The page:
LONDON (AFP) — A day after the Usain Bolt show, the world’s fastest track cycling sprinters will aim to showcase their lightning fast reflexes to a global audience.
And if the formbook is followed, fans at the 6,000-capacity Olympic Velodrome are in for a treat.
Bolton fast man Jason Kenny will shoulder Great Britain’s hopes of adding to its impressive gold tally by trying to defend the coveted men’s Olympic sprint crown won in Beijing by Sir Chris Hoy. The Englishman coasted into the semifinals after winning his first and second round matches 2-0 each time, thus avoiding third leg deciders and repechages.
If, as expected, he gets past Olympic debutant Njisane Phillip of Trinidad, Kenny has a good chance of meeting French rival Grégory Baugé, who faces Australian Shane Perkins in the semifinals.
In terms of an Olympic final in track’s most prestigious event, it couldn’t get any better.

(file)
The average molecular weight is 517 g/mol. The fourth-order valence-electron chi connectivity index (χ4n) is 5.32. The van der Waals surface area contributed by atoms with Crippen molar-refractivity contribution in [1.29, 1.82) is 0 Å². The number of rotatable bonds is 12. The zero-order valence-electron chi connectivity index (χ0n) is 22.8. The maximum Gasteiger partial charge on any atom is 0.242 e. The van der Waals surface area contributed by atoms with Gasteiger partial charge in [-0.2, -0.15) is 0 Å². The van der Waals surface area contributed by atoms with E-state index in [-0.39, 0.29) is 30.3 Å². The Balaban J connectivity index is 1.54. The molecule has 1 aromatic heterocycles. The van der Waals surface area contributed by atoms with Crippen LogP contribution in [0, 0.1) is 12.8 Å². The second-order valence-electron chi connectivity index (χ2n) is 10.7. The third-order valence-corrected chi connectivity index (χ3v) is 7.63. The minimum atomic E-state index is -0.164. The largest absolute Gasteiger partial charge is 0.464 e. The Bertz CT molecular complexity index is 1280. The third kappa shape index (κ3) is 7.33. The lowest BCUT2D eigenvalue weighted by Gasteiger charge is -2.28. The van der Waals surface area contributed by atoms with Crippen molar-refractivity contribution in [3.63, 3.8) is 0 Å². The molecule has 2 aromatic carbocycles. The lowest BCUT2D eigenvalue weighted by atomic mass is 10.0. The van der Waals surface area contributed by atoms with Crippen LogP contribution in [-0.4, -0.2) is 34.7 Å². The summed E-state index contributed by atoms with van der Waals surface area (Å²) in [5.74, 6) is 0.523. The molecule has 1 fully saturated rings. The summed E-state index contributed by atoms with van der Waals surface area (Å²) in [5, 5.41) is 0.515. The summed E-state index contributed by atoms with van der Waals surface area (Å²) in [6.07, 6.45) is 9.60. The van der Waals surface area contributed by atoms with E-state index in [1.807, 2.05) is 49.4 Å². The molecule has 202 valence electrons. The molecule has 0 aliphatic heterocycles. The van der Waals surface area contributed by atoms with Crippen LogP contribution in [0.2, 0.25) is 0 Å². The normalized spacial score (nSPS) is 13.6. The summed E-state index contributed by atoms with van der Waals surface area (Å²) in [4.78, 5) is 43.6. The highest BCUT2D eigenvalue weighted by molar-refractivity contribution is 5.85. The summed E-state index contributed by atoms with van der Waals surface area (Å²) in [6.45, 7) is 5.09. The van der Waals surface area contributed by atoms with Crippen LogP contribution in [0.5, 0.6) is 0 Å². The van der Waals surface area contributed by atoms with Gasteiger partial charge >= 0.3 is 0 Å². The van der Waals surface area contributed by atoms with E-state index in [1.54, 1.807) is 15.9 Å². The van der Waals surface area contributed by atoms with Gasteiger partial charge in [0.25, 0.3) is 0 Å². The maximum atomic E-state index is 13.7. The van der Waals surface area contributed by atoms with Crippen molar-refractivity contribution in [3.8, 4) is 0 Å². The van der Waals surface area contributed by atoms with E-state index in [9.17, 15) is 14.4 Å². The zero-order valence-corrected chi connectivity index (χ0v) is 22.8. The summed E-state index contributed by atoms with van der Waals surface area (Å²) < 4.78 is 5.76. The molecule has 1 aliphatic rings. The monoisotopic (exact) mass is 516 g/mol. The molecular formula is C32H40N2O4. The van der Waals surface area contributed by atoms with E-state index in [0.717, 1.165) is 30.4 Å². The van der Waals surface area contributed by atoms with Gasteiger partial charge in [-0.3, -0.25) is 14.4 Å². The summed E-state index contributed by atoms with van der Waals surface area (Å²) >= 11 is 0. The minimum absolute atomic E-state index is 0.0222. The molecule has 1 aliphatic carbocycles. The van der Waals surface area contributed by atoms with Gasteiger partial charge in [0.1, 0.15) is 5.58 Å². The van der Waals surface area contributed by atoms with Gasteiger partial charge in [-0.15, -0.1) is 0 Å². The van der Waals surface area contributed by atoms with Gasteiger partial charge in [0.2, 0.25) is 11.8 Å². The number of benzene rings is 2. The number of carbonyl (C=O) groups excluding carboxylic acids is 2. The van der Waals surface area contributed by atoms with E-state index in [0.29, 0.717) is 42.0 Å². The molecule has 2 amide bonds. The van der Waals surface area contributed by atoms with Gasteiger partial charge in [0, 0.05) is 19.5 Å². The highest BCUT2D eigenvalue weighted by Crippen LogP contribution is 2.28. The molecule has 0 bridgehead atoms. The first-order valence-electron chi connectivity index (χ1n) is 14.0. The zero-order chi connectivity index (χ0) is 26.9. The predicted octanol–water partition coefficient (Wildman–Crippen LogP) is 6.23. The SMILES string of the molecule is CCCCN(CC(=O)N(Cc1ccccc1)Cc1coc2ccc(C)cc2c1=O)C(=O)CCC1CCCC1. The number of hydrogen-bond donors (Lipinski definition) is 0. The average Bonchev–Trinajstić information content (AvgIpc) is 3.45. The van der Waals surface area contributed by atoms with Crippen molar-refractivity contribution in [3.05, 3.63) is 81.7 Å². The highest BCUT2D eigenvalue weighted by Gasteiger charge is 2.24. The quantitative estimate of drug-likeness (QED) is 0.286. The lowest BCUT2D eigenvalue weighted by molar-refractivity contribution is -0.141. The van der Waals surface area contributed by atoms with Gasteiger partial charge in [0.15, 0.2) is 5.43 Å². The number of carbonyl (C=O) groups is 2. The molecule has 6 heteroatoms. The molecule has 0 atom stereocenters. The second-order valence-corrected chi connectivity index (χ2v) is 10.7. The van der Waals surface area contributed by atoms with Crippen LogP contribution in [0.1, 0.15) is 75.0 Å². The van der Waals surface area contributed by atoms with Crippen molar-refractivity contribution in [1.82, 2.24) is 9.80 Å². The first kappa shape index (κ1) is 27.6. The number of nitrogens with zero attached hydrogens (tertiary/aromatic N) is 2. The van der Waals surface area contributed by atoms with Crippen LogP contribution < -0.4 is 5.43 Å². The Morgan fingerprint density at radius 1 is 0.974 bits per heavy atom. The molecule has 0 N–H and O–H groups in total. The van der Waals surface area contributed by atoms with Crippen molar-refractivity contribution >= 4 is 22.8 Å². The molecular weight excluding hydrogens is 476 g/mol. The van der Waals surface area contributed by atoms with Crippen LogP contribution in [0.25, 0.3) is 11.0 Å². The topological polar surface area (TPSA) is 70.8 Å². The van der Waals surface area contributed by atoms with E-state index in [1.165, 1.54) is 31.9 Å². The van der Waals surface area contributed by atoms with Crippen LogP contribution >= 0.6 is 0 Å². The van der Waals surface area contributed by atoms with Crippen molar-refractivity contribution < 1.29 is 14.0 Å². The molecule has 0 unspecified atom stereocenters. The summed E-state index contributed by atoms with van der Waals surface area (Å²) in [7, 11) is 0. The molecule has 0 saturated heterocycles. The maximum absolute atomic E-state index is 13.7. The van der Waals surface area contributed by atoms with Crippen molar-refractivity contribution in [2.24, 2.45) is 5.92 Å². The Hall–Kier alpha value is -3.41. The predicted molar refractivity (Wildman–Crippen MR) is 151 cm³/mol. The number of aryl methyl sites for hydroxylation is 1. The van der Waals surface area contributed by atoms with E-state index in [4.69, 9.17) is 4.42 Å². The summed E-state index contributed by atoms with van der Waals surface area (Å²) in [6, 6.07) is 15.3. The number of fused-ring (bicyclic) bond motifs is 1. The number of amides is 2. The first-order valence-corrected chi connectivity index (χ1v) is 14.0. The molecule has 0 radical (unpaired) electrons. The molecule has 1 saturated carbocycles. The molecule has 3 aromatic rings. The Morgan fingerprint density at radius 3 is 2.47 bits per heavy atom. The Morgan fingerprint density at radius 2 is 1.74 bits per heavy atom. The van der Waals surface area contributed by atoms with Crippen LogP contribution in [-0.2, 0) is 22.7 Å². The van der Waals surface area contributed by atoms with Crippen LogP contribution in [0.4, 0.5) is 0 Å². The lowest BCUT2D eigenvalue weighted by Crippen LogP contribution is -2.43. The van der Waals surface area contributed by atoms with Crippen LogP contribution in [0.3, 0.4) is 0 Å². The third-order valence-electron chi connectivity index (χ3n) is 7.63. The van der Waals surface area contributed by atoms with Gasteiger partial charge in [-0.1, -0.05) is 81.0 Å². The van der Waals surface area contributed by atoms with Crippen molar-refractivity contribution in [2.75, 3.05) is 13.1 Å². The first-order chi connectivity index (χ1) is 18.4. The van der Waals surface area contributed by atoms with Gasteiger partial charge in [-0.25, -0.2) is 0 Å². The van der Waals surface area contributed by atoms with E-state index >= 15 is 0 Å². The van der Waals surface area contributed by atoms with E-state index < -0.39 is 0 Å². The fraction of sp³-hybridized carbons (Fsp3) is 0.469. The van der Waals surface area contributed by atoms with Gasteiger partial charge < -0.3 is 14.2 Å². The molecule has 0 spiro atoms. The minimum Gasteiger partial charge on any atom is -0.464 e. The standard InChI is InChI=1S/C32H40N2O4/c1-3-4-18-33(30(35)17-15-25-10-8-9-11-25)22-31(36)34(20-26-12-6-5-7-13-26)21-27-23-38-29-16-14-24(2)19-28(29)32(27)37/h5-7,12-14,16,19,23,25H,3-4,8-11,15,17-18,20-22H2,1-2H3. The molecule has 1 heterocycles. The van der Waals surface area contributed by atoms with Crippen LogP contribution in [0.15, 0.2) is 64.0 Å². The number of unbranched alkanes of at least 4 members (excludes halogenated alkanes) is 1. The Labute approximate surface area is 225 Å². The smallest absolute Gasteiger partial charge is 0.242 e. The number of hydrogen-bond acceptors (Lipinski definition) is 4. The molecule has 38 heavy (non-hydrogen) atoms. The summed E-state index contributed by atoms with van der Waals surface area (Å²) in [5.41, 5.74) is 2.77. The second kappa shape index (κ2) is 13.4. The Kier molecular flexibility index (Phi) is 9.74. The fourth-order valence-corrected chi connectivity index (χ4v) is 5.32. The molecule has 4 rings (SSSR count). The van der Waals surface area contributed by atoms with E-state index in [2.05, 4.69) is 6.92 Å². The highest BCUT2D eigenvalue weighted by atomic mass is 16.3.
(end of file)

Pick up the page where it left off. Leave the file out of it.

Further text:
“It would be amazing to get into the final with Jason Kenny,” said Baugé, who has never lost a match to his English rival.
“Kenny will feel the support of the crowd, but in the two or three times we’ve met in recent years he’s never beaten me.”
Adding spice to their potential duel is their shared history.
Baugé is a three-time world champion, but still feels he won four world titles fair and square. Last year, the Parisian of Carribean origin had to hand his 2011 title to Kenny after the UCI sanctioned him for missing random doping controls. So when the pair met in the final of the world championships in April, the atmosphere in the Melbourne velodrome was electric.
Baugé won the first match comfortably, only for Kenny to stun his rival after springing an attack from the start of the three-lap second leg. In the end, Baugé was handed the title after Kenny caused an infringement by coming out of his sprint lane and later called the tactics those of a desperate man.
“When you don’t have any other means I suppose you give it everything you’ve got, and sometimes it works,” said Baugé.
Kenny, however, has come into the Olympics with improved form.
He was fastest man from the field in qualifying, finishing .2 seconds faster than Baugé, and looks to be the only man among the four semifinalists capable of beating the Frenchman.
If successful, it would give Great Britain its fifth gold medal from seven finals at the velodrome.
It is the only gold medal match of Monday’s track program, which also includes the first three races in the women’s omnium and the women’s sprint quarterfinals.